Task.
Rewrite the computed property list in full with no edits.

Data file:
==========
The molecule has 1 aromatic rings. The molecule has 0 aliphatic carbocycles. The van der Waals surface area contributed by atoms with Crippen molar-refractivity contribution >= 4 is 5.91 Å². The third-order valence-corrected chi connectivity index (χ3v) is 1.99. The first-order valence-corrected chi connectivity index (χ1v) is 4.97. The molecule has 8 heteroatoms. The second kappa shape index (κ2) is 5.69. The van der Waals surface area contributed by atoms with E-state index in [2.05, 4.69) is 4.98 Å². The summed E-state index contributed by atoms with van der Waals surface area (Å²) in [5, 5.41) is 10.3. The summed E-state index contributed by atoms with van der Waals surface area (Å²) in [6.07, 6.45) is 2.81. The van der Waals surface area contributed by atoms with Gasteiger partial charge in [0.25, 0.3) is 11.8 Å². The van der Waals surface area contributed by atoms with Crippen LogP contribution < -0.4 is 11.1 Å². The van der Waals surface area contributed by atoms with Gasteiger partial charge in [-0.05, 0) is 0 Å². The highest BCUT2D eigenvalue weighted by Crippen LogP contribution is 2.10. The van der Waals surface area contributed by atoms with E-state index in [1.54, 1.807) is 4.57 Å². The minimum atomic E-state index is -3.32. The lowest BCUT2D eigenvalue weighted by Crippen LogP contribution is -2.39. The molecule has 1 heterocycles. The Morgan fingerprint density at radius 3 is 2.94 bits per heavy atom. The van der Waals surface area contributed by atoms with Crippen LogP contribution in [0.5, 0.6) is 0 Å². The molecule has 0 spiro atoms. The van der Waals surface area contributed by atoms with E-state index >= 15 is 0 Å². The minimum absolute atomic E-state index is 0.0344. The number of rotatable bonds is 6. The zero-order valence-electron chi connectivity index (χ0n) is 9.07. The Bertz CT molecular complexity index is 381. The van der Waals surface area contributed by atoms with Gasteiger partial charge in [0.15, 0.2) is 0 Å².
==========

The molecule has 1 aromatic rings. The molecule has 0 aliphatic carbocycles. The van der Waals surface area contributed by atoms with Crippen molar-refractivity contribution >= 4 is 5.91 Å². The third-order valence-corrected chi connectivity index (χ3v) is 1.99. The first-order valence-corrected chi connectivity index (χ1v) is 4.97. The molecule has 8 heteroatoms. The second kappa shape index (κ2) is 5.69. The van der Waals surface area contributed by atoms with E-state index in [2.05, 4.69) is 4.98 Å². The summed E-state index contributed by atoms with van der Waals surface area (Å²) in [5, 5.41) is 10.3. The summed E-state index contributed by atoms with van der Waals surface area (Å²) in [6.07, 6.45) is 2.81. The van der Waals surface area contributed by atoms with Gasteiger partial charge in [0.25, 0.3) is 11.8 Å². The van der Waals surface area contributed by atoms with Crippen LogP contribution < -0.4 is 11.1 Å². The van der Waals surface area contributed by atoms with Gasteiger partial charge in [-0.05, 0) is 0 Å². The highest BCUT2D eigenvalue weighted by Crippen LogP contribution is 2.10. The van der Waals surface area contributed by atoms with E-state index in [1.54, 1.807) is 4.57 Å². The minimum atomic E-state index is -3.32. The lowest BCUT2D eigenvalue weighted by Crippen LogP contribution is -2.39. The molecule has 1 heterocycles. The Morgan fingerprint density at radius 3 is 2.94 bits per heavy atom. The van der Waals surface area contributed by atoms with Crippen LogP contribution in [0.5, 0.6) is 0 Å². The molecule has 0 spiro atoms. The van der Waals surface area contributed by atoms with E-state index >= 15 is 0 Å². The minimum absolute atomic E-state index is 0.0344. The number of rotatable bonds is 6. The zero-order valence-electron chi connectivity index (χ0n) is 9.07. The Bertz CT molecular complexity index is 381. The van der Waals surface area contributed by atoms with Gasteiger partial charge in [0.15, 0.2) is 0 Å².